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This is the commonest severe inherited bleeding disorder. Basically, you get a deficiency of factor VIII, so you can't clot properly. This means that if you cut yourself, you may not stop bleeding. This is obviously a big problem, especially if you start bleeding internally.
It is an X-linked recessive disorder, affecting 1 in 5000 men. Some people have it severely, moderately or mildly. This means they may need regular treatment with factor VIII injections, or they might only occasionally need it after trauma, or before operations.
This is 10 times less common than A. It is caused by deficiency of Factor IX rather than VIII. Aside from this, the clinical picture is exactly the same.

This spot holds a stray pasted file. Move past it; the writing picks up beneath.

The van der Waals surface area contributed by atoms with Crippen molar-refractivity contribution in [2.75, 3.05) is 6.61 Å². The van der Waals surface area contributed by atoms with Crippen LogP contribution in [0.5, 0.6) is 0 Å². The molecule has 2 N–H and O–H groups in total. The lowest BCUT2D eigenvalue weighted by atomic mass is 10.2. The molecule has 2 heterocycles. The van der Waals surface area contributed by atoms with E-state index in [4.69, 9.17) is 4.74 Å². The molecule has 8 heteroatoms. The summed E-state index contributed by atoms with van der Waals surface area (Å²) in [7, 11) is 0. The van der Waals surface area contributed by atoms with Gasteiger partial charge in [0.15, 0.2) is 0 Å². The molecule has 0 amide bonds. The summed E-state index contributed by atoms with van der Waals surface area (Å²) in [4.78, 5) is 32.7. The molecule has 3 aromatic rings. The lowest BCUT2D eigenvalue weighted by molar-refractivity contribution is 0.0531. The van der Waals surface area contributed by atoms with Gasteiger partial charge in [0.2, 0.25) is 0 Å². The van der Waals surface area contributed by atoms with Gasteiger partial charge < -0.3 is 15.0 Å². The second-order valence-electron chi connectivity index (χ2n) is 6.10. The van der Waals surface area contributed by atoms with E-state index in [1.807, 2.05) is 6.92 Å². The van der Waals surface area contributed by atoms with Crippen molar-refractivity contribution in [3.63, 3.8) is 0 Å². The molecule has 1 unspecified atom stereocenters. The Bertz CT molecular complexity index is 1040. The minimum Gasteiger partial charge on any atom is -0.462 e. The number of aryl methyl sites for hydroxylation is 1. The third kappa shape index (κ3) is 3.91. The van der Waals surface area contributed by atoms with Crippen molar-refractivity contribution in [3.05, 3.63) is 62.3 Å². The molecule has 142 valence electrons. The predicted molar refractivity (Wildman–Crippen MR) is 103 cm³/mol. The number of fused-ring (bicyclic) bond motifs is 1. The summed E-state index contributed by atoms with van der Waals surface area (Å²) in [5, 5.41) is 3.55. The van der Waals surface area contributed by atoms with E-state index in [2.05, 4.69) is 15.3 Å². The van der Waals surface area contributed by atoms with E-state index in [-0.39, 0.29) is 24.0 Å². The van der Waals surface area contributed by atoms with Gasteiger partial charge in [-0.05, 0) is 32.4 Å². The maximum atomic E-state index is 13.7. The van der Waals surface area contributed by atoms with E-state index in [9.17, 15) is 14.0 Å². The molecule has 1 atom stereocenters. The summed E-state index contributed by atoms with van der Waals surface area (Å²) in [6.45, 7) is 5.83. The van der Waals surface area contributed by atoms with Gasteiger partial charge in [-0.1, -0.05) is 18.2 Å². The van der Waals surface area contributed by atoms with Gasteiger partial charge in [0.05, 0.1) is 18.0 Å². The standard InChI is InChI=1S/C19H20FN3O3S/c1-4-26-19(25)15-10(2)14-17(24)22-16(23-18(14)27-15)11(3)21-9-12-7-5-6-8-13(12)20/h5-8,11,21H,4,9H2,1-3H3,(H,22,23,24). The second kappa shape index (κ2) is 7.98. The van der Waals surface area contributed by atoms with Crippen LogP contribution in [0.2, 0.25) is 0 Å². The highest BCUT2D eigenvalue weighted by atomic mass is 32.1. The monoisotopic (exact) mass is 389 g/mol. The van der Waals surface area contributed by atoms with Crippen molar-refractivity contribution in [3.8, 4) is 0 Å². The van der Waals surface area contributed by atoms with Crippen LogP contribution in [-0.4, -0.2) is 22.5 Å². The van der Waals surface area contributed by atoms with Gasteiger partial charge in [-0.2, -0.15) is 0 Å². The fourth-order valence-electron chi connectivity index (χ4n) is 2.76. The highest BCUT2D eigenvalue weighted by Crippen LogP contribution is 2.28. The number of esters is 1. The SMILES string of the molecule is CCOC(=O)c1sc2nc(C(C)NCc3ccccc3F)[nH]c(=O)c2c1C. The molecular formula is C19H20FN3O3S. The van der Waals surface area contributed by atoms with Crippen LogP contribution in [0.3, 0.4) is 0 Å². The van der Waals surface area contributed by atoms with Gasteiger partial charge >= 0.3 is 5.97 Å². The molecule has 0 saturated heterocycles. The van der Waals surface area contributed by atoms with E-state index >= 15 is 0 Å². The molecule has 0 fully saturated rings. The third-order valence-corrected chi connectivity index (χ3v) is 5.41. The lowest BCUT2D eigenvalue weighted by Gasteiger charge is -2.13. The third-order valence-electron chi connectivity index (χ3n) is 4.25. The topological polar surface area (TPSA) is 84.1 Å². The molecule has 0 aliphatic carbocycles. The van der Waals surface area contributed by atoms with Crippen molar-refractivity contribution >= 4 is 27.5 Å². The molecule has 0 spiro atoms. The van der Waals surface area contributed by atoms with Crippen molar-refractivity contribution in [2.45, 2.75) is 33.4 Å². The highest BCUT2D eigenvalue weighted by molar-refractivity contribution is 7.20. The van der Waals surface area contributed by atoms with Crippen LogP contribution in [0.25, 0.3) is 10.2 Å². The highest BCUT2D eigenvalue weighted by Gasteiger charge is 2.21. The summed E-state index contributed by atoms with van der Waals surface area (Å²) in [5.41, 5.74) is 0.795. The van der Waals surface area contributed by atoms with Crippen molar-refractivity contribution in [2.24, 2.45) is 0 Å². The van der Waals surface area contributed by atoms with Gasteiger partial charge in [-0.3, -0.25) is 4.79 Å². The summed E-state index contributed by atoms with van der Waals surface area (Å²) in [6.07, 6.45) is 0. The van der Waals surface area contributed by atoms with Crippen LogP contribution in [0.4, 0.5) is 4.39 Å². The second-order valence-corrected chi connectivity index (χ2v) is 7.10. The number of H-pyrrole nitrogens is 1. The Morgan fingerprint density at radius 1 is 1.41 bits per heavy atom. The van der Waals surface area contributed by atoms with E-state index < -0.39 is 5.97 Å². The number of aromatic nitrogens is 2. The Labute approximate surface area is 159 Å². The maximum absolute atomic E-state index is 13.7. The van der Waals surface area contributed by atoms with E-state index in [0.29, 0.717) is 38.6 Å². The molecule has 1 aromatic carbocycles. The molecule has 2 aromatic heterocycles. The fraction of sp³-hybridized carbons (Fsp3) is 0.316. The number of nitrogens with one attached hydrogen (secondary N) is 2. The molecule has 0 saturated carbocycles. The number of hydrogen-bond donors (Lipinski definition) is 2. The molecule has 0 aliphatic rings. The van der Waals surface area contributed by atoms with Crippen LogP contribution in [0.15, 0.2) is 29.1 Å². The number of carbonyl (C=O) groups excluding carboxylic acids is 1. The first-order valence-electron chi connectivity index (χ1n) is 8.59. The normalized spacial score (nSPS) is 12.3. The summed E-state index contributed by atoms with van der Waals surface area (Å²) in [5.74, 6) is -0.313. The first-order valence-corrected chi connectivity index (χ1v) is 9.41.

von Willebrand's disease
This is actually more common than haemophilia A, but the vast majority have very mild forms. Generally it is autosomal dominant, although it can be recessive. It's an absense of von Willebrand factor, which is used for binding with Factor VIII and for helping platelets bond with endothelial surfaces.
In mild forms, treat with desmopressin, which raises vWF levels. In more severe forms, patients will need to be given Factor VIII/vWF concentrate.
Patients are often prescribed warfarin or heparin, in order to prevent thrombus formation, for example in patients with an artificial heart valve, atrial fibrillation, DVT and PE. Their INR levels must be carefully measured, in order to ensure they are not too high - in which case bleeding can occur - or too low, causing clots.
Coagulation factors are produced in the liver. So when the liver is screwed, it produces less - so ability to clot reduces. In early liver disease, generally just the prothrombin time is increased. As it gets more damaged, the APTT and bleeding time increase too.